In 1989, Margaret Thatcher made two speeches that are considered among the earliest statements by a world leader on climate change.
Climate change has been discussed by members of the Parliament of the United Kingdom; in 2019, Carbon Brief analysed mention of climate change in the UK parliamentary record from Hansard. It found that mention of the "greenhouse effect" and "global warming" had appeared in British parliamentary records since the 1980s, with the term "climate change" used more since the late 1990s. The first mention was by Jestyn Philipps in 1969. It concluded that Labour MPs were the most vocal party on the issue, mentioning climate change 8,463 times, compared to 5,860 by Conservative MPs and 2,426 by Liberal Democrat MPs.
Before 2005 and 2006, climate change received little political attention in the UK. However, between 2006 and 2010, campaigns by environmental non-governmental organization generated attention towards climate change in British media, and it became a bipartisan issue in UK politics. The Climate Change Act 2008 passed with the support of 463 MPs from several political parties, and only 5 against. Under David Cameron, the Conservative Party adopted environmental policies as a means to connect with younger voters, with Cameron's support of the Big Ask campaign being a critical turning point. The Conservative–Liberal Democrat coalition maintained political momentum on climate policy, but criticism from the political right later weakened Cameron's international leadership on the issue. The Conservatives prioritised the issue during the premiership of Boris Johnson.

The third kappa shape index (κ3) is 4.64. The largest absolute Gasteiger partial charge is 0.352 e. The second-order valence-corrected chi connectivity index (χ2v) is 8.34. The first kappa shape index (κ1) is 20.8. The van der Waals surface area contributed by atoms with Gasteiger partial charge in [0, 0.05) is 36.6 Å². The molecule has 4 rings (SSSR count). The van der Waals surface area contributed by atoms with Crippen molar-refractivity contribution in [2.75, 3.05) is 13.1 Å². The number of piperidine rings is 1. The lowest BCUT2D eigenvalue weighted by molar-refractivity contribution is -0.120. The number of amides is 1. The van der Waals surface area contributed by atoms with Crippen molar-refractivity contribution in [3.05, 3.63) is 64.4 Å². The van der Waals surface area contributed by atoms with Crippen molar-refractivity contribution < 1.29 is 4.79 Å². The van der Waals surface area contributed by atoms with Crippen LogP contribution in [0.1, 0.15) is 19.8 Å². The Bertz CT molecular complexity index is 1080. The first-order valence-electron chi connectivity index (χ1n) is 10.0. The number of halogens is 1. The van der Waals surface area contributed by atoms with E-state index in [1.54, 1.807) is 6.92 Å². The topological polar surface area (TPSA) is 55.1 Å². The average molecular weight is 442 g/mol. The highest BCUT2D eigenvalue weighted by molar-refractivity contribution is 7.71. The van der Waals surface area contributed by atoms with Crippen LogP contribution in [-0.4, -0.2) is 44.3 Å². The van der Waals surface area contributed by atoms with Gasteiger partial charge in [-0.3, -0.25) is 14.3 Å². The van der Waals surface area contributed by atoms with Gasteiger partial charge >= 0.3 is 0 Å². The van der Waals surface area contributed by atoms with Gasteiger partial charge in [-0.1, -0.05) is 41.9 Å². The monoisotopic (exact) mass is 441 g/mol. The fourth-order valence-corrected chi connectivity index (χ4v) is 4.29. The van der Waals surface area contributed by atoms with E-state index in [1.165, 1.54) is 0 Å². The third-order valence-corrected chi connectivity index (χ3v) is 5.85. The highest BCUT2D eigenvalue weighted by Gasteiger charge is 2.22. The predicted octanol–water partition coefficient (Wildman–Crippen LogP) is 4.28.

Despite shifts in public and political opinion in the 21st century, climate change denial exists in British politics. The Global Warming Policy Foundation is a prominent lobbying think tank founded by Conservative MP Nigel Lawson. Members of the UK Independence Party have been characterised as deniers and have dismissed climate change risks and the party has opposed climate policies, with some claims within its 2013 energy policy document found to be based on documents from the Global Warming Policy Foundation. The Global Warming Policy Foundation and some members of the Conservative Party shifted to opposing the perceived cost of net zero rather than outright denying the occurrence of climate change in the 2020s.